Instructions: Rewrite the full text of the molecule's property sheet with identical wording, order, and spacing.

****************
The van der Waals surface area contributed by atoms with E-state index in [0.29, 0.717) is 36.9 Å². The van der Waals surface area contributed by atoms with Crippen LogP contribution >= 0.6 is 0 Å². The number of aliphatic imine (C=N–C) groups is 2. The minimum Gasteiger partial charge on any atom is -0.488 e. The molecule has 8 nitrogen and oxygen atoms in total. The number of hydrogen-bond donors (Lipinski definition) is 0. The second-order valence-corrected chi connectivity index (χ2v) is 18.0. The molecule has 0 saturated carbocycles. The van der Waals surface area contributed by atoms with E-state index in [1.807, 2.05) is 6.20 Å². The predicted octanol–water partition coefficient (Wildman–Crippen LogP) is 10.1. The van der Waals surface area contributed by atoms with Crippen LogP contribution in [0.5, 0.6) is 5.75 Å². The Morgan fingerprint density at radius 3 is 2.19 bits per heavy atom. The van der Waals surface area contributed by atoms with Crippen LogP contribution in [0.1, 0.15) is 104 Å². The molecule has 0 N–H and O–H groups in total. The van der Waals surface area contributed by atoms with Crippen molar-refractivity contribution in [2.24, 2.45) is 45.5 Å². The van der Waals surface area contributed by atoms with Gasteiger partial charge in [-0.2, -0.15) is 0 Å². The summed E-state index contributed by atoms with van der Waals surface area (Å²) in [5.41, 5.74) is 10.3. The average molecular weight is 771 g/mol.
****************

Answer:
The van der Waals surface area contributed by atoms with E-state index in [0.29, 0.717) is 36.9 Å². The van der Waals surface area contributed by atoms with Crippen LogP contribution >= 0.6 is 0 Å². The number of aliphatic imine (C=N–C) groups is 2. The minimum Gasteiger partial charge on any atom is -0.488 e. The molecule has 8 nitrogen and oxygen atoms in total. The number of hydrogen-bond donors (Lipinski definition) is 0. The second-order valence-corrected chi connectivity index (χ2v) is 18.0. The molecule has 0 saturated carbocycles. The van der Waals surface area contributed by atoms with E-state index in [1.807, 2.05) is 6.20 Å². The predicted octanol–water partition coefficient (Wildman–Crippen LogP) is 10.1. The van der Waals surface area contributed by atoms with Crippen LogP contribution in [0.5, 0.6) is 5.75 Å². The Morgan fingerprint density at radius 3 is 2.19 bits per heavy atom. The van der Waals surface area contributed by atoms with Crippen LogP contribution in [0.1, 0.15) is 104 Å². The molecule has 0 N–H and O–H groups in total. The van der Waals surface area contributed by atoms with Crippen molar-refractivity contribution in [2.24, 2.45) is 45.5 Å². The van der Waals surface area contributed by atoms with Gasteiger partial charge in [-0.2, -0.15) is 0 Å². The summed E-state index contributed by atoms with van der Waals surface area (Å²) in [5.41, 5.74) is 10.3. The average molecular weight is 771 g/mol.